• bluish color of the hands or feet
  • blurred vision
  • changes in facial color
  • chest pain
  • chills
  • cold sweats
  • confusion
  • continuing thirst
  • cough
  • dizziness
  • excessive sweating
  • faintness
  • fast heartbeat
  • hives, itching, or skin rash
  • large flat blue or purplish patches on the skin
  • lightheadedness when getting up suddenly from a lying or sitting position
  • persistent bleeding or oozing from puncture sites or mucous membranes (bowel, mouth, nose, or urinary bladder)
  • puffiness or swelling of the eyelids or around the eyes
  • shakiness
  • slow or irregular heartbeat (less than 50 beats per minute)
  • slurred speech
  • sneezing
  • sore throat
  • sudden decrease in the amount of urine
  • swelling of the face, fingers, feet, or lower legs
  • troubled breathing, tightness in the chest
  • unusual tiredness or weakness
  • unusual weight gain

Some side effects of coagulation factor viia may occur that usually do not need medical attention. These side effects may go away during treatment as your body adjusts to the medicine. Also, your health care professional may be able to tell you about ways to prevent or reduce some of these side effects. Check with your health care professional if any of the following side effects continue or are bothersome or if you have any questions about them:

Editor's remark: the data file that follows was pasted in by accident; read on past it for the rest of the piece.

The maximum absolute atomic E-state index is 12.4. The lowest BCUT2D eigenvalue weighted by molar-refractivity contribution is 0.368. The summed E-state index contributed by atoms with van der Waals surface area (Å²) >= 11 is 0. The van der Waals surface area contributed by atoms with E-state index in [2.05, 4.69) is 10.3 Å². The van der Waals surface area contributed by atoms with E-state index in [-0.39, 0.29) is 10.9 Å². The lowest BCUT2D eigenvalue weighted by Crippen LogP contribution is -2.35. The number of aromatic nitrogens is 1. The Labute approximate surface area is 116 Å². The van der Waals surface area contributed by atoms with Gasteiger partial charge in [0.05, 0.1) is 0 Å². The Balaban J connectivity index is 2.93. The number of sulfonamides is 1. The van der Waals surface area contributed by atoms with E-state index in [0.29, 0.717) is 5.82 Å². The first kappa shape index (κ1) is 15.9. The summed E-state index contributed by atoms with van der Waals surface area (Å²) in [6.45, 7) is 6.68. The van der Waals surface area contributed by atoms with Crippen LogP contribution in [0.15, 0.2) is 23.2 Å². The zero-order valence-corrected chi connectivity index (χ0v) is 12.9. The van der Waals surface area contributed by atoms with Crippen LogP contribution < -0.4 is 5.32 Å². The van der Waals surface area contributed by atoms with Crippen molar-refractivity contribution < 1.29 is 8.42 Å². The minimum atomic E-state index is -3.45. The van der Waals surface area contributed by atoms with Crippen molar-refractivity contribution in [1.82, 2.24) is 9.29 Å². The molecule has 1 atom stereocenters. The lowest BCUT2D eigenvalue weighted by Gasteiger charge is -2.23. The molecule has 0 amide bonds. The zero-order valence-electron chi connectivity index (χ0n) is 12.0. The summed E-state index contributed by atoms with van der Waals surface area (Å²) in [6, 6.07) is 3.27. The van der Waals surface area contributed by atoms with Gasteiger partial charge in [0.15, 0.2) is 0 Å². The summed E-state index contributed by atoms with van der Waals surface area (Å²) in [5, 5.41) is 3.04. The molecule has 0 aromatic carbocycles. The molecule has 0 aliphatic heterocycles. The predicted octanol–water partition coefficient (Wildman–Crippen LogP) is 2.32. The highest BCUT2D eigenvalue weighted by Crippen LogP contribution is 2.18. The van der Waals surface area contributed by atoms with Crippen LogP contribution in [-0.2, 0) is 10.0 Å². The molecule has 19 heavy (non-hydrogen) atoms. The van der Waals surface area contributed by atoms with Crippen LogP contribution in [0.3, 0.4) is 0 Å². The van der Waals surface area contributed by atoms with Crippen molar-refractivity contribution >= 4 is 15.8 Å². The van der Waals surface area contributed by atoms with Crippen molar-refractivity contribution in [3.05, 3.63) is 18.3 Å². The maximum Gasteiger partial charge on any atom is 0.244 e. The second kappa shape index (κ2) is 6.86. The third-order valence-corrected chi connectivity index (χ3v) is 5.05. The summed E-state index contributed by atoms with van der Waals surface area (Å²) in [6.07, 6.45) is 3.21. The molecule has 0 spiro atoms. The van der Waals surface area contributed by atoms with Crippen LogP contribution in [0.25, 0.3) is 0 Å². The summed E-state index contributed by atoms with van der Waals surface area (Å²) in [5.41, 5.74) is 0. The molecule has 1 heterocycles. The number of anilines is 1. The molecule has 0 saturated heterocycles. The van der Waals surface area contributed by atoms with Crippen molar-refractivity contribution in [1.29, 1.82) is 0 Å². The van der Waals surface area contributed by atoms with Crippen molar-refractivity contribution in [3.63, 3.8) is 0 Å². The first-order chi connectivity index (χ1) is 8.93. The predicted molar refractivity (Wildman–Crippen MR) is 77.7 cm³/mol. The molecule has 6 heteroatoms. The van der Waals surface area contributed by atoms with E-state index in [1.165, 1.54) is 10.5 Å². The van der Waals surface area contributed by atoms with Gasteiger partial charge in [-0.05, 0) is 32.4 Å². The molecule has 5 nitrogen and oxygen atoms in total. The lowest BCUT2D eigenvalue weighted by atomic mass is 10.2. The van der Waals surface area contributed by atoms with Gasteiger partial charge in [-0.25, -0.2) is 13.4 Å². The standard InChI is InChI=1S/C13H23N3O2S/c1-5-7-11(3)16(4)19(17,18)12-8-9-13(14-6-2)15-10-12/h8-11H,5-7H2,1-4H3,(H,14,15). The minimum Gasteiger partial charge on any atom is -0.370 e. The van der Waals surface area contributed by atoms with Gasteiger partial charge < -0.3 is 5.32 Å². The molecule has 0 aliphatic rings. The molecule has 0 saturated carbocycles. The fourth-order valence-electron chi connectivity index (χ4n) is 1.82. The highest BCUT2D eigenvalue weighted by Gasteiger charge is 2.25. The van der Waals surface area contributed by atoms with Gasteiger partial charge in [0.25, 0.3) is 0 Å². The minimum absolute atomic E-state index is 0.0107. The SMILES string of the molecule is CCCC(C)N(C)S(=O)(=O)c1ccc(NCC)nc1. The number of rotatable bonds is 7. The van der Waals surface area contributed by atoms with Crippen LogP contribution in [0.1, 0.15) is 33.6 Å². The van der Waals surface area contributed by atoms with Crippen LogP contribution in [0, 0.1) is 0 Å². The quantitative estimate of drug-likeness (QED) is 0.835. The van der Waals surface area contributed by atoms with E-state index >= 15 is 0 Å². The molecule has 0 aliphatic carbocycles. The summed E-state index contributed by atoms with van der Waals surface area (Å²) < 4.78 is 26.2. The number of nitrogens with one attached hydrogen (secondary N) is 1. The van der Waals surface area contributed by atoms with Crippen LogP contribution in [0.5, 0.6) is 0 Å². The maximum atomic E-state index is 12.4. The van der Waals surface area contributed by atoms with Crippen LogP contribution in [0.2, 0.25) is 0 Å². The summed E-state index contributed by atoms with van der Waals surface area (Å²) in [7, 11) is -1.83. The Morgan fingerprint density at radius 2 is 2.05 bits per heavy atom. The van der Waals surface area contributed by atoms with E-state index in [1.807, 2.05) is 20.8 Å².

Less common or rare
  • Burning or stinging at the injection site
  • drowsiness
  • feeling of warmth
  • headache
  • nausea or vomiting
  • pinpoint red or purple spots on the skin
  • redness of the face, neck, arms and occasionally, upper chest

For Healthcare Professionals

Applies to coagulation factor viia: intravenous powder for injection